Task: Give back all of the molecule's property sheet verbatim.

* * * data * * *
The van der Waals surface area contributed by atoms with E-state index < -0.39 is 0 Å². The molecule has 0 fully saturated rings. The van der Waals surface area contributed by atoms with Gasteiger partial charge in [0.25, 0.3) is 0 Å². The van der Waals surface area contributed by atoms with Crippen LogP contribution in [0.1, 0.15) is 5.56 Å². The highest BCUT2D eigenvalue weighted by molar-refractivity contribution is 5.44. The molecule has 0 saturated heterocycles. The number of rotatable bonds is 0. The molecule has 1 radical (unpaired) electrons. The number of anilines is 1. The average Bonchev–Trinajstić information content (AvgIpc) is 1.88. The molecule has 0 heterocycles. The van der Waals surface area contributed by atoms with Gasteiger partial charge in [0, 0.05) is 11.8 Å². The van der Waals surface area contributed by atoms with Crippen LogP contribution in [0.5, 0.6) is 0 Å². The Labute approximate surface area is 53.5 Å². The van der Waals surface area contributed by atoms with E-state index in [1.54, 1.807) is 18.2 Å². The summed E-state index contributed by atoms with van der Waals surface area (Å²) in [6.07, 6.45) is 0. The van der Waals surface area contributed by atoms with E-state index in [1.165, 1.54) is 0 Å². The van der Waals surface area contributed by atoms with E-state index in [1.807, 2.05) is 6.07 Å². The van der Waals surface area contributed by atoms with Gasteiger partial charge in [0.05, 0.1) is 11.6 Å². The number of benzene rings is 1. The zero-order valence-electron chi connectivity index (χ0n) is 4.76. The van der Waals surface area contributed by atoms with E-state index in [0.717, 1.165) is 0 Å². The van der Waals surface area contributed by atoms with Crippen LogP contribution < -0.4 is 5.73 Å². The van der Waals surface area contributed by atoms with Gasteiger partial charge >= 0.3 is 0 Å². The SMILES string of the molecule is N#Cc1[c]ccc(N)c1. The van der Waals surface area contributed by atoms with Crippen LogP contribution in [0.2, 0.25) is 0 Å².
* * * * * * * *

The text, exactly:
The van der Waals surface area contributed by atoms with E-state index < -0.39 is 0 Å². The molecule has 0 fully saturated rings. The van der Waals surface area contributed by atoms with Gasteiger partial charge in [0.25, 0.3) is 0 Å². The van der Waals surface area contributed by atoms with Crippen LogP contribution in [0.1, 0.15) is 5.56 Å². The highest BCUT2D eigenvalue weighted by molar-refractivity contribution is 5.44. The molecule has 0 saturated heterocycles. The number of rotatable bonds is 0. The molecule has 1 radical (unpaired) electrons. The number of anilines is 1. The average Bonchev–Trinajstić information content (AvgIpc) is 1.88. The molecule has 0 heterocycles. The van der Waals surface area contributed by atoms with Gasteiger partial charge in [0, 0.05) is 11.8 Å². The van der Waals surface area contributed by atoms with Crippen LogP contribution in [0.5, 0.6) is 0 Å². The Labute approximate surface area is 53.5 Å². The van der Waals surface area contributed by atoms with E-state index in [1.54, 1.807) is 18.2 Å². The summed E-state index contributed by atoms with van der Waals surface area (Å²) in [6.07, 6.45) is 0. The van der Waals surface area contributed by atoms with E-state index in [1.165, 1.54) is 0 Å². The van der Waals surface area contributed by atoms with E-state index in [1.807, 2.05) is 6.07 Å². The van der Waals surface area contributed by atoms with Gasteiger partial charge in [0.05, 0.1) is 11.6 Å². The number of benzene rings is 1. The zero-order valence-electron chi connectivity index (χ0n) is 4.76. The van der Waals surface area contributed by atoms with E-state index in [0.717, 1.165) is 0 Å². The van der Waals surface area contributed by atoms with Crippen LogP contribution < -0.4 is 5.73 Å². The van der Waals surface area contributed by atoms with Gasteiger partial charge >= 0.3 is 0 Å². The SMILES string of the molecule is N#Cc1[c]ccc(N)c1. The van der Waals surface area contributed by atoms with Crippen LogP contribution in [0.2, 0.25) is 0 Å².